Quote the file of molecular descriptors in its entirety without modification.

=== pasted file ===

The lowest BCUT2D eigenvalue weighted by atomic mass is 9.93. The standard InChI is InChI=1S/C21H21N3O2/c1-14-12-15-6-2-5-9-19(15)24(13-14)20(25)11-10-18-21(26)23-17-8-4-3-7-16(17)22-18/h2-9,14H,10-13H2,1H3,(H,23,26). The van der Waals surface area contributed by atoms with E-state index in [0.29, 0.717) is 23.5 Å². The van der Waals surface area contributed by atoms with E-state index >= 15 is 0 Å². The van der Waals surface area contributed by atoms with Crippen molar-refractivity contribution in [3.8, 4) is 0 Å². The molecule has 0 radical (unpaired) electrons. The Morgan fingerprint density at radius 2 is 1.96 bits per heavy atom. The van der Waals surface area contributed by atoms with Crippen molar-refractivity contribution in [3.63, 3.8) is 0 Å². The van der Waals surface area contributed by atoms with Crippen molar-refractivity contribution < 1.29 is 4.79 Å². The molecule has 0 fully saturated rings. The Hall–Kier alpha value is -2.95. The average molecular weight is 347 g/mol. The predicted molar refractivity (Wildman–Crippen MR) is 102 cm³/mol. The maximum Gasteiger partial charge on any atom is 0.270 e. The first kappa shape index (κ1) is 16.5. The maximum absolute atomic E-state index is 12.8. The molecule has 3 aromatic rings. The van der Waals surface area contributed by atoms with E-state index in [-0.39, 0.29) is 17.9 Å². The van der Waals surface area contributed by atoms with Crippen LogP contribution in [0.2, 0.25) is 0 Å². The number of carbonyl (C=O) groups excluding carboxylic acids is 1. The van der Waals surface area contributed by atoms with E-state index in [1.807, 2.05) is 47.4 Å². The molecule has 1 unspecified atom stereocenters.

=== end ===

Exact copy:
The lowest BCUT2D eigenvalue weighted by atomic mass is 9.93. The standard InChI is InChI=1S/C21H21N3O2/c1-14-12-15-6-2-5-9-19(15)24(13-14)20(25)11-10-18-21(26)23-17-8-4-3-7-16(17)22-18/h2-9,14H,10-13H2,1H3,(H,23,26). The van der Waals surface area contributed by atoms with E-state index in [0.29, 0.717) is 23.5 Å². The van der Waals surface area contributed by atoms with E-state index >= 15 is 0 Å². The van der Waals surface area contributed by atoms with Crippen molar-refractivity contribution in [3.8, 4) is 0 Å². The molecule has 0 radical (unpaired) electrons. The Morgan fingerprint density at radius 2 is 1.96 bits per heavy atom. The van der Waals surface area contributed by atoms with Crippen molar-refractivity contribution in [3.63, 3.8) is 0 Å². The van der Waals surface area contributed by atoms with Crippen molar-refractivity contribution < 1.29 is 4.79 Å². The molecule has 0 fully saturated rings. The Hall–Kier alpha value is -2.95. The average molecular weight is 347 g/mol. The predicted molar refractivity (Wildman–Crippen MR) is 102 cm³/mol. The maximum Gasteiger partial charge on any atom is 0.270 e. The first kappa shape index (κ1) is 16.5. The maximum absolute atomic E-state index is 12.8. The molecule has 3 aromatic rings. The van der Waals surface area contributed by atoms with E-state index in [-0.39, 0.29) is 17.9 Å². The van der Waals surface area contributed by atoms with Crippen LogP contribution in [0.2, 0.25) is 0 Å². The number of carbonyl (C=O) groups excluding carboxylic acids is 1. The van der Waals surface area contributed by atoms with E-state index in [1.807, 2.05) is 47.4 Å². The molecule has 1 unspecified atom stereocenters.